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On Other Blogs Today: The Greenest Governor in the Nation

By Erica C. Barnett October 8, 2012

1. Grist, the Seattle-based national environmental web site, says
 that if Washington State voters elect Republican gubernatorial candidate Rob McKenna, we could have the greenest Republican governor in the nation, but if we elect Jay Inslee, we could have "the greenest governor in the nation, period."

The Seattle Times explains a complex constitutional amendment, way down on your November ballot, that would give the University of Washington and Washington State University the ability to invest its reserve funds in the stock market.

Proponents say the amendment could increase funding for education; opponents say it could also lose money, and provide an incentive for universities to withhold information on products that use their research, giving them an advantage over other investors.

3. Over at the News Tribune, Peter Callaghan calls
 Inslee's opposition to the so-called school levy swap---a school-budgeting plan that would effectively take tax dollars from rich school districts and redistribute them to poor ones---"puzzling."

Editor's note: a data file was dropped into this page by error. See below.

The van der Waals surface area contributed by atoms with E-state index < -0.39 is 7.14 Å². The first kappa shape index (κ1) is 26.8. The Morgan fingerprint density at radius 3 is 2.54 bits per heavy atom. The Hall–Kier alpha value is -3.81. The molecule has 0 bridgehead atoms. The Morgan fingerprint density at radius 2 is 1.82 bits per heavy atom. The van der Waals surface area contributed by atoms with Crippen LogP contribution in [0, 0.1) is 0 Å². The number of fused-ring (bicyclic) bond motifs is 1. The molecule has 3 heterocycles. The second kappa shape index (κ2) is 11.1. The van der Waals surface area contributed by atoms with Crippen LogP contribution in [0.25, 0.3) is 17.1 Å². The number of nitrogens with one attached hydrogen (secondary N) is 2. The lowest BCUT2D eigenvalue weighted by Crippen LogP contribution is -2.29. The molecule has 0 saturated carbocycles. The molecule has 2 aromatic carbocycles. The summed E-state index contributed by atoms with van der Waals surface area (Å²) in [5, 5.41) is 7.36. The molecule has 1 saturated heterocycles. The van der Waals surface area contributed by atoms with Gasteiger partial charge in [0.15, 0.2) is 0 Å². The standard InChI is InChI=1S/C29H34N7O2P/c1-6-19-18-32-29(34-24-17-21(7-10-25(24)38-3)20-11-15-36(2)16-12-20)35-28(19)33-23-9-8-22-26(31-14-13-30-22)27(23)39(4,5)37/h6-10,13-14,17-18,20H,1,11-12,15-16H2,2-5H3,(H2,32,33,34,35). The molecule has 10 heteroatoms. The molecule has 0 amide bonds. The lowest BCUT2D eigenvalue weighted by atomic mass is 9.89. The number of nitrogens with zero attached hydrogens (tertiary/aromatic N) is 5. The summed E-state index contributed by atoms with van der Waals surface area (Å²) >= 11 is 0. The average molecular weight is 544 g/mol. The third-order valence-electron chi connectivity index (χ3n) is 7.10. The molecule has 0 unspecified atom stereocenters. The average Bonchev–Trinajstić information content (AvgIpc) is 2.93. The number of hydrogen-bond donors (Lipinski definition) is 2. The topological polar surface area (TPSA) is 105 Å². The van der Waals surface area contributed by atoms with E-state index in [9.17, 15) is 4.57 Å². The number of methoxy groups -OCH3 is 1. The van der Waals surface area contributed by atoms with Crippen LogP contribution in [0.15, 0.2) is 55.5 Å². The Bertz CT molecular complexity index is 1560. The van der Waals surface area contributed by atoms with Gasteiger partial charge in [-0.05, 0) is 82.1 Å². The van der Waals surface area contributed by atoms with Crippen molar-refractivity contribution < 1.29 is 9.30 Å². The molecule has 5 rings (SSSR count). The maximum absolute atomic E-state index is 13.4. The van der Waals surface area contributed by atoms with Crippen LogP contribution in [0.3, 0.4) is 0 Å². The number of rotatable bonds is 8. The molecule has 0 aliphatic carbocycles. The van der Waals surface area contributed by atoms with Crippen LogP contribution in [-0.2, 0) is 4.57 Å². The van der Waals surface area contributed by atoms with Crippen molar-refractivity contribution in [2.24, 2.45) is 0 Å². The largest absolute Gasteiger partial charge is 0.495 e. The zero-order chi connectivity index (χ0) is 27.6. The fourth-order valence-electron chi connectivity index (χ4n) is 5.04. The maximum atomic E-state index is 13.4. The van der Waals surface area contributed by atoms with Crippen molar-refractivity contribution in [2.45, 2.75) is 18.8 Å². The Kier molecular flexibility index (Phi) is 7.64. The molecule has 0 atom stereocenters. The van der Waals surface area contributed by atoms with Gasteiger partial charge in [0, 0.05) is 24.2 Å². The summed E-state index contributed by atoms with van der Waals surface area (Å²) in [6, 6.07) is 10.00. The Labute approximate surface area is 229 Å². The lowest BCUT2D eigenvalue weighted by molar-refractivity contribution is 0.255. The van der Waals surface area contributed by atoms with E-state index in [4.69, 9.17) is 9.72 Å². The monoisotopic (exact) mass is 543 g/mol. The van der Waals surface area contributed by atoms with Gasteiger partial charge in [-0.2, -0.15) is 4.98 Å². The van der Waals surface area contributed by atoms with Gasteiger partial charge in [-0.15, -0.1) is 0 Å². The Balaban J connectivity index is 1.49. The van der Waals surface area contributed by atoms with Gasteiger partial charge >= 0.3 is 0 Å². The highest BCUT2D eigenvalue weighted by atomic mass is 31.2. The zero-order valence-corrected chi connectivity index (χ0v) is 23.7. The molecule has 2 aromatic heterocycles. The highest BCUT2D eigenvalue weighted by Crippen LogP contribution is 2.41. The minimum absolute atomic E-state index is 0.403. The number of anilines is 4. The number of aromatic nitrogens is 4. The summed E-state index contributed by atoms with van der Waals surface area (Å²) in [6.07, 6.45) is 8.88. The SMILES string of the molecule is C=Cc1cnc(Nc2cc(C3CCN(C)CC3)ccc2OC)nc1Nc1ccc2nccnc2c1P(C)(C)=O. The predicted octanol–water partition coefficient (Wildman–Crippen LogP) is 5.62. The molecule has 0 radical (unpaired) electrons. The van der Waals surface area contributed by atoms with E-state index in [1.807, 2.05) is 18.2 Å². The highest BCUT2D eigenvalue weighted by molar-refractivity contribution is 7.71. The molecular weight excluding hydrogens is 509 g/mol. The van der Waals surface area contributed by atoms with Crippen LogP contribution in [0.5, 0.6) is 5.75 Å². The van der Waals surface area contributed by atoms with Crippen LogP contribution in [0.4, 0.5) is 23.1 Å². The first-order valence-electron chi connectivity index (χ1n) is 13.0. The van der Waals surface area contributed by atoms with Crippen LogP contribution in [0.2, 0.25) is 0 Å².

Inslee has called the proposal a tax increase; his opponent, Rob McKenna, supports it,
as does Democratic ways and means chair Rep. Ross Hunter (D-48, Medina); it is, in fact, Hunter's proposal in the house that is taking center stage.

In an oddly written editorial that likens Washington's "monstrous" newly created 1st Congressional district to "a Dutch colony," a "splat," and an "inverted volcano," the Everett Herald endorses Democrat Suzan DelBene, citing her jobs agenda and her knowledge of district issues, as well as her Republican opponent John Koster's "polarizing" views on choice and his inflammatory statements
about the murder of American diplomats in Libya.

The endorsement is good news for DelBene, who is generally regarded as stronger in the southern part of the district than the north.

5. Meanwhile, the Vancouver Columbian endorses I-1240, the charter school initiative, saying charter schools will be targeted toward low-income and at-risk students, that the initial program will be limited, and that charter schools are easier to open and shut down than "typical public schools."
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